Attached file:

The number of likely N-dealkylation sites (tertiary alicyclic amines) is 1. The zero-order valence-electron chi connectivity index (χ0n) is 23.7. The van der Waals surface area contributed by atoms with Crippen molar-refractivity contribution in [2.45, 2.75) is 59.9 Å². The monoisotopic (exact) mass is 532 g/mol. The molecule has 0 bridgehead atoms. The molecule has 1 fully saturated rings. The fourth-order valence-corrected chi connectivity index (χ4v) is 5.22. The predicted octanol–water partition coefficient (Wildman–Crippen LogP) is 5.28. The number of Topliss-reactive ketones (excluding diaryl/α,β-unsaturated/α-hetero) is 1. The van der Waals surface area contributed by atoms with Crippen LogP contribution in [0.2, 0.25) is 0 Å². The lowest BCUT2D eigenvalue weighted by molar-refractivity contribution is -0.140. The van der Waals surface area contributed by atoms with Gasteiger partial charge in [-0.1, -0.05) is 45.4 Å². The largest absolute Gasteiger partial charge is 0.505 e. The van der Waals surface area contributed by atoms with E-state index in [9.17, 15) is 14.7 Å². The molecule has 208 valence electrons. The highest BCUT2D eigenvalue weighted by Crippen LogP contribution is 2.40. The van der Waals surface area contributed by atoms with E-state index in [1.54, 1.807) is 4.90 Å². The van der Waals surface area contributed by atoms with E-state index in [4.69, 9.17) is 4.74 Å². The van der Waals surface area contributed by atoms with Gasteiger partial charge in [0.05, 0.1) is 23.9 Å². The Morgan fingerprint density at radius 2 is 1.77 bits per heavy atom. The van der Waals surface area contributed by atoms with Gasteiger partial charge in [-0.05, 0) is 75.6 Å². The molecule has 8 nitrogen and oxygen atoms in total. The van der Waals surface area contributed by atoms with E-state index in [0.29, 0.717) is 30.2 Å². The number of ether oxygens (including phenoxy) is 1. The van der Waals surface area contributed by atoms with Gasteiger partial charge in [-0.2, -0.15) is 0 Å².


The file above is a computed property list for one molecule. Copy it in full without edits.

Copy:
The number of likely N-dealkylation sites (tertiary alicyclic amines) is 1. The zero-order valence-electron chi connectivity index (χ0n) is 23.7. The van der Waals surface area contributed by atoms with Crippen molar-refractivity contribution in [2.45, 2.75) is 59.9 Å². The monoisotopic (exact) mass is 532 g/mol. The molecule has 0 bridgehead atoms. The molecule has 1 fully saturated rings. The fourth-order valence-corrected chi connectivity index (χ4v) is 5.22. The predicted octanol–water partition coefficient (Wildman–Crippen LogP) is 5.28. The number of Topliss-reactive ketones (excluding diaryl/α,β-unsaturated/α-hetero) is 1. The van der Waals surface area contributed by atoms with Crippen LogP contribution in [0.2, 0.25) is 0 Å². The lowest BCUT2D eigenvalue weighted by molar-refractivity contribution is -0.140. The van der Waals surface area contributed by atoms with Gasteiger partial charge in [-0.1, -0.05) is 45.4 Å². The largest absolute Gasteiger partial charge is 0.505 e. The van der Waals surface area contributed by atoms with E-state index in [9.17, 15) is 14.7 Å². The molecule has 208 valence electrons. The highest BCUT2D eigenvalue weighted by Crippen LogP contribution is 2.40. The van der Waals surface area contributed by atoms with E-state index in [1.54, 1.807) is 4.90 Å². The van der Waals surface area contributed by atoms with E-state index in [4.69, 9.17) is 4.74 Å². The van der Waals surface area contributed by atoms with Gasteiger partial charge in [0.05, 0.1) is 23.9 Å². The Morgan fingerprint density at radius 2 is 1.77 bits per heavy atom. The van der Waals surface area contributed by atoms with Gasteiger partial charge in [-0.05, 0) is 75.6 Å². The molecule has 8 nitrogen and oxygen atoms in total. The van der Waals surface area contributed by atoms with E-state index in [0.29, 0.717) is 30.2 Å². The number of ether oxygens (including phenoxy) is 1. The van der Waals surface area contributed by atoms with Gasteiger partial charge in [-0.2, -0.15) is 0 Å².